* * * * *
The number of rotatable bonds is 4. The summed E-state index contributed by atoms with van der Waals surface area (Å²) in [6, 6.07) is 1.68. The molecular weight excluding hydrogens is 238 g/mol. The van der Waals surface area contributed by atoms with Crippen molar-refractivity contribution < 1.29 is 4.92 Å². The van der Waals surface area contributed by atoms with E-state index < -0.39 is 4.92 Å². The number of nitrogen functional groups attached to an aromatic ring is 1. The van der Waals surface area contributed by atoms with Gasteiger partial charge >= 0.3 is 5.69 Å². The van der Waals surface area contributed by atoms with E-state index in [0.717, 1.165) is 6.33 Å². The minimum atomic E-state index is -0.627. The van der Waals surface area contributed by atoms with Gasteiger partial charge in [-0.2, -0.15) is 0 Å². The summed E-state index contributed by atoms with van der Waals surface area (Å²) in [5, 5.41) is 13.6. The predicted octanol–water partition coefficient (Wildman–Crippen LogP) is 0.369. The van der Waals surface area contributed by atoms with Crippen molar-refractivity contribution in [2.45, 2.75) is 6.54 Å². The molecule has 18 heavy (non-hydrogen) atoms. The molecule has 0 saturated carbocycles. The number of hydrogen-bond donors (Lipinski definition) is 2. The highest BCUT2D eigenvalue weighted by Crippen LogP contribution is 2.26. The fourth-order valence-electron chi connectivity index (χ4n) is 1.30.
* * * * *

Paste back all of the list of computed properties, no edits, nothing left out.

The number of rotatable bonds is 4. The summed E-state index contributed by atoms with van der Waals surface area (Å²) in [6, 6.07) is 1.68. The molecular weight excluding hydrogens is 238 g/mol. The van der Waals surface area contributed by atoms with Crippen molar-refractivity contribution < 1.29 is 4.92 Å². The van der Waals surface area contributed by atoms with E-state index < -0.39 is 4.92 Å². The number of nitrogen functional groups attached to an aromatic ring is 1. The van der Waals surface area contributed by atoms with Gasteiger partial charge >= 0.3 is 5.69 Å². The van der Waals surface area contributed by atoms with E-state index in [0.717, 1.165) is 6.33 Å². The minimum atomic E-state index is -0.627. The van der Waals surface area contributed by atoms with Gasteiger partial charge in [-0.2, -0.15) is 0 Å². The summed E-state index contributed by atoms with van der Waals surface area (Å²) in [5, 5.41) is 13.6. The predicted octanol–water partition coefficient (Wildman–Crippen LogP) is 0.369. The van der Waals surface area contributed by atoms with Crippen molar-refractivity contribution in [2.45, 2.75) is 6.54 Å². The molecule has 18 heavy (non-hydrogen) atoms. The molecule has 0 saturated carbocycles. The number of hydrogen-bond donors (Lipinski definition) is 2. The highest BCUT2D eigenvalue weighted by Crippen LogP contribution is 2.26. The fourth-order valence-electron chi connectivity index (χ4n) is 1.30.